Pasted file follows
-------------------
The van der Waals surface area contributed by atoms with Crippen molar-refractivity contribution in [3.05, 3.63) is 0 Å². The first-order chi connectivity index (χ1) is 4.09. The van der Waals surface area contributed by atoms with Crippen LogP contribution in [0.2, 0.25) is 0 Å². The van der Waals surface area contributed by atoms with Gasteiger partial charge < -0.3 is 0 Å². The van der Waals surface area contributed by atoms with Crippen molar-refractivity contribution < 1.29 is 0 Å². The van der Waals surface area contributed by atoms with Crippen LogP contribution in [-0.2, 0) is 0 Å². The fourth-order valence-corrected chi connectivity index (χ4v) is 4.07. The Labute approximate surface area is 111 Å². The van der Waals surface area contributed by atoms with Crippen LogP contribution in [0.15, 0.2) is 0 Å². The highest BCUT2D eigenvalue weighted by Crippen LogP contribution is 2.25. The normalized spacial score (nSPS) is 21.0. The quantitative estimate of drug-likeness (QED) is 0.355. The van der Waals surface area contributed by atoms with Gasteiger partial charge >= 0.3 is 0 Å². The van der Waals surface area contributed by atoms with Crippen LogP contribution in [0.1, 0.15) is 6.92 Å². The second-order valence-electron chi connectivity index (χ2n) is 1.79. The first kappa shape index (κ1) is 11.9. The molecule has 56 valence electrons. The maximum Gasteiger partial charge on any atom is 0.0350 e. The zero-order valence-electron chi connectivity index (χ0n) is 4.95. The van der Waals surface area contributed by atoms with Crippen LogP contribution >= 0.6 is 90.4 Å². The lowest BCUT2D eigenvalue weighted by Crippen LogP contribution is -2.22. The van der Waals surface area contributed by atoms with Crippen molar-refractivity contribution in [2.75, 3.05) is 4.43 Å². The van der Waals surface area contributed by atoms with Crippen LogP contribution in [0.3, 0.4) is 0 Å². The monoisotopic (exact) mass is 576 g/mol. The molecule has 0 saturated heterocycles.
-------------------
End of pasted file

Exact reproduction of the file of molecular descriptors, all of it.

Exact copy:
The van der Waals surface area contributed by atoms with Crippen molar-refractivity contribution in [3.05, 3.63) is 0 Å². The first-order chi connectivity index (χ1) is 4.09. The van der Waals surface area contributed by atoms with Crippen LogP contribution in [0.2, 0.25) is 0 Å². The van der Waals surface area contributed by atoms with Gasteiger partial charge < -0.3 is 0 Å². The van der Waals surface area contributed by atoms with Crippen molar-refractivity contribution < 1.29 is 0 Å². The van der Waals surface area contributed by atoms with Crippen LogP contribution in [-0.2, 0) is 0 Å². The fourth-order valence-corrected chi connectivity index (χ4v) is 4.07. The Labute approximate surface area is 111 Å². The van der Waals surface area contributed by atoms with Crippen LogP contribution in [0.15, 0.2) is 0 Å². The highest BCUT2D eigenvalue weighted by Crippen LogP contribution is 2.25. The normalized spacial score (nSPS) is 21.0. The quantitative estimate of drug-likeness (QED) is 0.355. The van der Waals surface area contributed by atoms with Gasteiger partial charge >= 0.3 is 0 Å². The van der Waals surface area contributed by atoms with Crippen LogP contribution in [0.1, 0.15) is 6.92 Å². The second-order valence-electron chi connectivity index (χ2n) is 1.79. The first kappa shape index (κ1) is 11.9. The molecule has 56 valence electrons. The maximum Gasteiger partial charge on any atom is 0.0350 e. The zero-order valence-electron chi connectivity index (χ0n) is 4.95. The van der Waals surface area contributed by atoms with Crippen LogP contribution >= 0.6 is 90.4 Å². The lowest BCUT2D eigenvalue weighted by Crippen LogP contribution is -2.22. The van der Waals surface area contributed by atoms with Crippen molar-refractivity contribution in [2.75, 3.05) is 4.43 Å². The van der Waals surface area contributed by atoms with Crippen LogP contribution in [0.3, 0.4) is 0 Å². The monoisotopic (exact) mass is 576 g/mol. The molecule has 0 saturated heterocycles.